Sponges Comb Jellies TREE 2015

Dunn et al. state: “Strong ascertainment bias means that there are many aspects of nonbilaterian biology that we are not equipped to see: we call this ‘hidden biology’. This unseen hidden biology leads to a discrepancy between the traits organisms have (A) and the traits we see (B). One consequence is the underestimation of the complexity and diversity of nonbilaterian animals.”

Highlights from the journal include: “Animal evolution is often presented as a march toward complexity, with different living animal groups each representing grades of organization that arose through the progressive acquisition of complex traits. There are now many reasons to reject this classical hypothesis. Not only is it incompatible with recent phylogenetic analyses, but it is also an artifact of ‘hidden biology’, that is, blind spots to complex traits in non-model species. A new hypothesis of animal evolution, where many complex traits have been repeatedly gained and lost, is emerging. As [Dunn et al.] discuss [in the article], key details of this new model hinge on a better understanding of the Porifera and Ctenophora, which have each been hypothesized to be sister to all other animals, but are poorly studied and often misrepresented.”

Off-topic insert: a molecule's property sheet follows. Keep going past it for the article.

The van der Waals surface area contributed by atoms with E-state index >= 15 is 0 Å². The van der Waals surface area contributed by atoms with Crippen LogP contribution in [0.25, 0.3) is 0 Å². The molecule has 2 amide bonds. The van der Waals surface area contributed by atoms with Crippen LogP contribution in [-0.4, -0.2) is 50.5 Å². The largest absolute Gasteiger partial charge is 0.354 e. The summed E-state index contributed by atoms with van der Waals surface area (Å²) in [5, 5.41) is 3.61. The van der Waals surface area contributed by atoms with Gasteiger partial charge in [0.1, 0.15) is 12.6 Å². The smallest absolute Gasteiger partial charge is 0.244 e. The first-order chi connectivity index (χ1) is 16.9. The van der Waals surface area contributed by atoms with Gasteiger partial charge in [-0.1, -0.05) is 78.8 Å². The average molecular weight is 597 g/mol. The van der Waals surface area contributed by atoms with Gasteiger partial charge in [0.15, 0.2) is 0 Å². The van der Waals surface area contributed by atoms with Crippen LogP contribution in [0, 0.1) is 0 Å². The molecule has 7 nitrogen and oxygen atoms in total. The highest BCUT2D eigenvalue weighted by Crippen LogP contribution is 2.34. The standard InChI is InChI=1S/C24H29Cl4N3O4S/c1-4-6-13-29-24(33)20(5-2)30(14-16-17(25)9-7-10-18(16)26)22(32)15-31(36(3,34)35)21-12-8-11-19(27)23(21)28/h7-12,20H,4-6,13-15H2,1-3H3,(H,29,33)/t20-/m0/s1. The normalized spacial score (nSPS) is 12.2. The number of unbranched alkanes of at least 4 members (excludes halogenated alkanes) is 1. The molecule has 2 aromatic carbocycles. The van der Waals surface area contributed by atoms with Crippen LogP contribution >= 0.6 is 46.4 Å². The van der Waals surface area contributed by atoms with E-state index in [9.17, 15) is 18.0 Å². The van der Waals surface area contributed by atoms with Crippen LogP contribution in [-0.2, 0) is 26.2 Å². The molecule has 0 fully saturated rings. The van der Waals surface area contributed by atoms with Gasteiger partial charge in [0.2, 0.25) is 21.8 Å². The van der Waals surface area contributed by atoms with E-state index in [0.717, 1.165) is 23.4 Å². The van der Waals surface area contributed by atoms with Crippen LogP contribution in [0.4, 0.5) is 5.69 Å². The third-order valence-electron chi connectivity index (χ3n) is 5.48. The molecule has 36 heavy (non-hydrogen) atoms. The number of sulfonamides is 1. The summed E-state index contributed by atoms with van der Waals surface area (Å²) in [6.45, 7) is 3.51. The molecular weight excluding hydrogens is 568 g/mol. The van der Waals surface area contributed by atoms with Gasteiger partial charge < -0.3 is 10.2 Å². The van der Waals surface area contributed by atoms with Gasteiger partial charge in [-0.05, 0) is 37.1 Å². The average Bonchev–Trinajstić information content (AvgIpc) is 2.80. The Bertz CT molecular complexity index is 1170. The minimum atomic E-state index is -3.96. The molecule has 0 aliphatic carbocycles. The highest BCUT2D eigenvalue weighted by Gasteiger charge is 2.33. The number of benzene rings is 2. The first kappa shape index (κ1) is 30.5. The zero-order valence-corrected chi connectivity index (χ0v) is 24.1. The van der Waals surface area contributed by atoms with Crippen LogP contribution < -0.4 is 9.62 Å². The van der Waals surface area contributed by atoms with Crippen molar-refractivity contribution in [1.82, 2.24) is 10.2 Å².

The significance of the review is presented, by TREE, as follows:

  • Ctenophores or sponges are the sister group to all other animals.
  • Biases hide some complex traits in these animals and make them appear simpler than they are.
  • These biases supported the misconception that living animals represent grades of complexity.